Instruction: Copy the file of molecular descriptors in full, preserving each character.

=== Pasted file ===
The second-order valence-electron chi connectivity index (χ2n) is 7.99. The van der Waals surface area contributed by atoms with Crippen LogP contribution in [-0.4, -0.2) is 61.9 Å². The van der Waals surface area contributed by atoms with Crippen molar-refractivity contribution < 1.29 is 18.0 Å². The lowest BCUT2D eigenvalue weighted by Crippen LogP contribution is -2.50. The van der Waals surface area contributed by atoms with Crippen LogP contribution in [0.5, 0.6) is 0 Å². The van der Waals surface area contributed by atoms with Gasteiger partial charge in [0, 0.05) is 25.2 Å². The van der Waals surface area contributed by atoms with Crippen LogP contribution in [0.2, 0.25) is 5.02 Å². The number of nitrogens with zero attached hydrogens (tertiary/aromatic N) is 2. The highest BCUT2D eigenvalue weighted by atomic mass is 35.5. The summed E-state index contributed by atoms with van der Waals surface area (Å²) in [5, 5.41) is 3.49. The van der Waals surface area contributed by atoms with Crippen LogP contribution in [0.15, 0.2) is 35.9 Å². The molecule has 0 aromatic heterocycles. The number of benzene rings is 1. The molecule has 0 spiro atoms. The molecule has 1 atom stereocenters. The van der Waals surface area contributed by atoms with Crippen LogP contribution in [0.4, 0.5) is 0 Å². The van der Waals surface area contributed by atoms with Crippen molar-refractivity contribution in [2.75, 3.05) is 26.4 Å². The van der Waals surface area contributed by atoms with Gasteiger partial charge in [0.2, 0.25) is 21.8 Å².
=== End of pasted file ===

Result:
The second-order valence-electron chi connectivity index (χ2n) is 7.99. The van der Waals surface area contributed by atoms with Crippen LogP contribution in [-0.4, -0.2) is 61.9 Å². The van der Waals surface area contributed by atoms with Crippen molar-refractivity contribution < 1.29 is 18.0 Å². The lowest BCUT2D eigenvalue weighted by Crippen LogP contribution is -2.50. The van der Waals surface area contributed by atoms with Crippen LogP contribution in [0.5, 0.6) is 0 Å². The van der Waals surface area contributed by atoms with Gasteiger partial charge in [0, 0.05) is 25.2 Å². The van der Waals surface area contributed by atoms with Crippen LogP contribution in [0.2, 0.25) is 5.02 Å². The number of nitrogens with zero attached hydrogens (tertiary/aromatic N) is 2. The highest BCUT2D eigenvalue weighted by atomic mass is 35.5. The summed E-state index contributed by atoms with van der Waals surface area (Å²) in [5, 5.41) is 3.49. The van der Waals surface area contributed by atoms with Crippen LogP contribution in [0.15, 0.2) is 35.9 Å². The molecule has 0 aromatic heterocycles. The number of benzene rings is 1. The molecule has 0 spiro atoms. The molecule has 1 atom stereocenters. The van der Waals surface area contributed by atoms with Crippen LogP contribution in [0.4, 0.5) is 0 Å². The van der Waals surface area contributed by atoms with Crippen molar-refractivity contribution in [2.75, 3.05) is 26.4 Å². The van der Waals surface area contributed by atoms with Gasteiger partial charge in [0.2, 0.25) is 21.8 Å².